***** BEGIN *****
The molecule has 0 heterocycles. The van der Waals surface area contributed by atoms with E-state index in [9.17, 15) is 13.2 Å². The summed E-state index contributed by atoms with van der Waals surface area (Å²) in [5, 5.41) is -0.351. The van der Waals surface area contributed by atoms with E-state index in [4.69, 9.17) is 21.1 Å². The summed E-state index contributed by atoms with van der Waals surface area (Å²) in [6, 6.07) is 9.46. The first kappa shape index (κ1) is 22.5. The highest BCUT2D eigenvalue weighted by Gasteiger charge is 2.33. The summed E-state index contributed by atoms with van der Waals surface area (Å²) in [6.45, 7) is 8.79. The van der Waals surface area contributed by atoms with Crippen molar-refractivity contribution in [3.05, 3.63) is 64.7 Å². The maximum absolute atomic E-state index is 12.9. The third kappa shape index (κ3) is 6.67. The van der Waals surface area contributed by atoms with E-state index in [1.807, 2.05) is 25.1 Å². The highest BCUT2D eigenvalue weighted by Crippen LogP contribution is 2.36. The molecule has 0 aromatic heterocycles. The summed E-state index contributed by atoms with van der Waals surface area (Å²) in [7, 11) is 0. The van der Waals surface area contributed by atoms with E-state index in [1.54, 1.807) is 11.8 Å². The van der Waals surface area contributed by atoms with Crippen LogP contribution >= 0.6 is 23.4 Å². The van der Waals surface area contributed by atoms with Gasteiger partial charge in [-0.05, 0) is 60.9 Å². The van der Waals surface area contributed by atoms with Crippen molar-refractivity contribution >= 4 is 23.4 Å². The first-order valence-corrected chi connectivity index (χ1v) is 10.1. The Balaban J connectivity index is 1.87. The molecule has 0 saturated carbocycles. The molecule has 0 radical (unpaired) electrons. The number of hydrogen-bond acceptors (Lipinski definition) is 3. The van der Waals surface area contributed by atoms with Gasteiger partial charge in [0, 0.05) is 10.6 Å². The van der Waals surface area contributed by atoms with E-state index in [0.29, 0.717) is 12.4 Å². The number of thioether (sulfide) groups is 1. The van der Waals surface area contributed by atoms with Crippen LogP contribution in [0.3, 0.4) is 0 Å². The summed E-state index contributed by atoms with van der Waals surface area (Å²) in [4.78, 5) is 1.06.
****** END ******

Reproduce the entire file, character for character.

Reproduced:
The molecule has 0 heterocycles. The van der Waals surface area contributed by atoms with E-state index in [9.17, 15) is 13.2 Å². The summed E-state index contributed by atoms with van der Waals surface area (Å²) in [5, 5.41) is -0.351. The van der Waals surface area contributed by atoms with E-state index in [4.69, 9.17) is 21.1 Å². The summed E-state index contributed by atoms with van der Waals surface area (Å²) in [6, 6.07) is 9.46. The first kappa shape index (κ1) is 22.5. The highest BCUT2D eigenvalue weighted by Gasteiger charge is 2.33. The summed E-state index contributed by atoms with van der Waals surface area (Å²) in [6.45, 7) is 8.79. The van der Waals surface area contributed by atoms with Crippen molar-refractivity contribution in [3.05, 3.63) is 64.7 Å². The maximum absolute atomic E-state index is 12.9. The third kappa shape index (κ3) is 6.67. The van der Waals surface area contributed by atoms with E-state index in [1.807, 2.05) is 25.1 Å². The highest BCUT2D eigenvalue weighted by Crippen LogP contribution is 2.36. The molecule has 0 aromatic heterocycles. The summed E-state index contributed by atoms with van der Waals surface area (Å²) in [7, 11) is 0. The van der Waals surface area contributed by atoms with E-state index in [1.54, 1.807) is 11.8 Å². The van der Waals surface area contributed by atoms with Crippen LogP contribution >= 0.6 is 23.4 Å². The van der Waals surface area contributed by atoms with Gasteiger partial charge in [-0.05, 0) is 60.9 Å². The van der Waals surface area contributed by atoms with Crippen molar-refractivity contribution >= 4 is 23.4 Å². The first-order valence-corrected chi connectivity index (χ1v) is 10.1. The Balaban J connectivity index is 1.87. The molecule has 0 saturated carbocycles. The molecule has 0 radical (unpaired) electrons. The number of hydrogen-bond acceptors (Lipinski definition) is 3. The van der Waals surface area contributed by atoms with Gasteiger partial charge in [0, 0.05) is 10.6 Å². The van der Waals surface area contributed by atoms with E-state index in [0.29, 0.717) is 12.4 Å². The number of thioether (sulfide) groups is 1. The van der Waals surface area contributed by atoms with Crippen LogP contribution in [0.3, 0.4) is 0 Å². The summed E-state index contributed by atoms with van der Waals surface area (Å²) in [4.78, 5) is 1.06.